John Lert
Guest
John Lert
15 years 2 months ago

I very much like the concept of biometric identification, provided that it is truly secure. Not only does it provide significant convenience for both the customer (freedom from cards) and retailer (front-end productivity), but it also has two other major potential benefits. First, it should provide significant protection against identity theft, perhaps being the ultimate solution to that pernicious problem. Another benefit that I haven’t seen discussed before is that it has the potential to actually enhance consumer privacy by enabling loyalty programs that track and analyze individual purchase behavior without any knowledge of specific customer identity. I can imagine customers being able to register for membership at an interactive kiosk by submitting a biometric identifier and probably a secret PIN, with any personally identifying information purely optional. Householding would become a problem for the retailer, the solution to which is to provide a loyalty incentive that rewards customers for self-identifying household relationships.

Mark H. Goldstein
Guest
Mark H. Goldstein
15 years 2 months ago

The addition of biometrics to the loyalty mix simply adds to the implementation cost and time and is a ‘trojan horse’ by Pay By Touch to offer their ACH banking solution and bypass existing payment processors and credit/debit cards.

If a retailer is satisfied with their current payment processing relationship, seeks to reduce interchange fees and wants to add/improve loyalty, you don’t need to have physical loyalty cards.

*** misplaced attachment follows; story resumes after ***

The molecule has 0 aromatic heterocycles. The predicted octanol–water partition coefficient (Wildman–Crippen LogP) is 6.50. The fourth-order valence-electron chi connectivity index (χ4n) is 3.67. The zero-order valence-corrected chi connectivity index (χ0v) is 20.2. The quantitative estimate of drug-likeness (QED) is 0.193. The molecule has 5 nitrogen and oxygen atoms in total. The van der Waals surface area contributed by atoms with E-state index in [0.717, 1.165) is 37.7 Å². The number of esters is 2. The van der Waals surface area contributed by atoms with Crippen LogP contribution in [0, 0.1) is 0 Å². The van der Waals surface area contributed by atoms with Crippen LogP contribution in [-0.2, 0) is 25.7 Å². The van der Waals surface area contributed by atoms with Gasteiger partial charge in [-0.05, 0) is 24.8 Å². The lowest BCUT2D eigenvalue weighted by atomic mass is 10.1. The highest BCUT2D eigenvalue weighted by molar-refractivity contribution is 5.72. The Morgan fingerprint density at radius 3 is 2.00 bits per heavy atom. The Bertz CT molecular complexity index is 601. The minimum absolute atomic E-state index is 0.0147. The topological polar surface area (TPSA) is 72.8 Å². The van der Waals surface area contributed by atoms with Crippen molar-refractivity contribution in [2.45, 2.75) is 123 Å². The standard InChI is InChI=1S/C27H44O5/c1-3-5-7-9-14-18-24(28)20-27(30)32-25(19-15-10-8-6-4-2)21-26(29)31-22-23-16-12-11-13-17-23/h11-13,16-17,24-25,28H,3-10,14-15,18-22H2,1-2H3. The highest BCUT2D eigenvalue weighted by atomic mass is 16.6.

In the shameless plug department, my firm offers the above via a registered credit or debit card solution (i.e. using the shopper’s existing cards in her wallet as the token) or when integrated to the user’s checking/ACH account via one of our banking partners. It’s easy, the shopper still gets their points from the national program and we integrated CRM as a part of the solution.

The biometrics as a security measure is a nice to have but introduces it’s own suite of security issues, extra IT costs and the enrollment process is quite awkward.

Lewis Jones, Jr.
Guest
Lewis Jones, Jr.
15 years 2 months ago
There are many good points raised in this discussion, and I agree that the biometric payment options are really cool. Let’s look at the core of this discussion again: loyalty. At the risk of beating a dead horse, why on earth should a card or fingerprint be used to create loyalty? How about taking care of the customer and making a priority of insuring they never want to shop anywhere else? I think loyalty cards make it too easy to level the playing field down to “average” service, and turn the attention on to gimmicks. Ultimately, you will wind up with customers cherry picking the deals. So, in effect, they are not really loyal to the merchant, only the best offer(s) they can provide. We know that customers are shopping at more retailers now than in years past for their needs, and I think this is a major reason why. They are running around town for each little deal of the week. So, the payment options are a good idea in my mind, but I… Read more »